Category : Food and Drink – Other

The best Kinds of Tomatoes to use for Making Tomato Sauce

Walk through your local grocery store’s produce section and you will likely find a multitude of tomato varieties. Beefsteak, plum, roma, cherry, grape, and campari are just a few of the many that can be found, not to mention the abundance of the nightshade fruit during the summer. One dilemma that often poses a challenge to home cooks is deciding which tomato to use for a specific dish. Even more intimidating, attempting to make homemade tomato sauce from fresh tomatoes can appear daunting when faced with several tomato varietals. Although there are many options available, there are only a few tomatoes worth using to create a memorable meal.

Before explaining the strengths and weaknesses of certain tomato varietals, it is important to note that the type of tomato used is actually less important than how it is used. Careful preparation and an understanding of how tomatoes cook is essential to creating a great sauce. Once common mistake made when attempting tomato sauce is to use the entire tomato. When cooked, the skin of the tomato will give the sauce a bitter and unpleasant taste. Therefore, the tomatoes should be blanched and the skins removed. Next, some tomato varieties have a high water content and many seeds that will require longer cooking, and any extra cooking time will alter the fresh taste of the tomatoes. In order to avoid this, the tomatoes should be cut, drained and seeded after blanching.

Concerning the type of tomatoes used, a few suitable varieties found in most produce sections include plum, roma and beefsteak tomatoes. Beefsteak tomatoes, large and oblong-shaped, are one type of tomato that can be used in homemade sauces. When using beefsteak tomatoes, it is crucial to remove extra water and seeds that would dilute the sauce. Plum tomatoes are small and longer than they are round, and their small size makes for a high flavor concentration. Plum tomatoes and others like them are very suitable for sauces, and are often called “pasta” tomatoes.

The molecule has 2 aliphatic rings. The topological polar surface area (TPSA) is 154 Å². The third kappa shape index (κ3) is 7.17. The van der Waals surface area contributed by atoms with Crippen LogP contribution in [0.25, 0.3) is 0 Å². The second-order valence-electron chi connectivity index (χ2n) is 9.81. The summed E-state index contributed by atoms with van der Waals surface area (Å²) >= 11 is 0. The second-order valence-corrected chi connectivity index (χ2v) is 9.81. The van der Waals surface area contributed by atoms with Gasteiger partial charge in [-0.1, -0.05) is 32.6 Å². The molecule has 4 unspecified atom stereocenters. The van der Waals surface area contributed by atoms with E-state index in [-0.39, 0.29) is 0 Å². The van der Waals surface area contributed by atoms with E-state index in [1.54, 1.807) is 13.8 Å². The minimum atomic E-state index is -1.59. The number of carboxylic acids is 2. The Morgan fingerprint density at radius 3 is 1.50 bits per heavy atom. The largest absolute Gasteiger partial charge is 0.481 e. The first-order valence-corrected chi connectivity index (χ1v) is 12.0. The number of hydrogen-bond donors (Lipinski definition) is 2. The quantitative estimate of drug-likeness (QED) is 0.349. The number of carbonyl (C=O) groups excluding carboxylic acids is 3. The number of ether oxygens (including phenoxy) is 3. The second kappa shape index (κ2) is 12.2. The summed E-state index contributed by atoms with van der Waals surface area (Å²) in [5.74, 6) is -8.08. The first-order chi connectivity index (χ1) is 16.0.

Third, roma tomatoes are a type of plum tomato which perform well in tomato sauces. Roma tomatoes contain few seeds and lack the mealy texture of many others. Roma tomatoes are often preferred over other types because of their Italian origin.

When choosing a tomato to make a homemade sauce, it is important to remember that tomatoes should be firm, lack bruises and appear vibrant in color. It is not wise to cook with tomatoes that are not yet fully ripe or have discolorations. The manner in which the tomatoes are prepared plays a major role in the outcome of the sauce, and the type of sauce desired will determine how to prepare them. For pomodoro or thinner sauces, not all of the seed areas need to be removed. However, for thicker sauces, only the “meat” portion of the tomatoes should be used. Additionally, the other ingredients used will undoubtedly have an impact on the flavor of the tomatoes. Using fresh tomatoes in a homemade sauce is well worth the effort, as long as the tomato is allowed to lead the other flavors and is not overpowered by additions such as salt or garlic.


Handy Freezer Foods

In today’s world, the majority live very busy lives. And although there is advancement in the high tech age and better communication, it seems like there isn’t sufficient hours within a day in order to complete tasks. With the long commute to and from work, kid’s school and extra curriculum activities, and in between all those activities, each household has to deal with daily nutrition. Therefore, it’s imperative that the right food supplies are available so as to ensure a smooth and efficient running of the kitchen.

Not only is it important to stock the pantry, but, it’s also makes good sense to keep the right food supplies on hand in the freezer. This important habit saves on precious time and money. Foods in the pantry and refrigerator have shorter shelf lives; however, the ones in the freezer will naturally last longer and can be retrieved when needed for an extended time. Some of the recommended foods to have on hand in the freezer are:

Fruits

Fruits are picked and packed at their ripest. Moreover, they are cheaper than their fresh and canned counterparts. Because they are packed at their ripest they retain their beneficial vitamins and minerals. One great rule of thumb is to purchase supplies when there is a glut on the market Wash and pack them securely; then, place in the freezer. Fruits like blueberries, strawberries and other berries are excellent choices to have on hand in the freezer. They are great for smoothies and homemade pies. Instead of tossing those wilted bananas, peel them and place them in ziplock bags.

Vegetables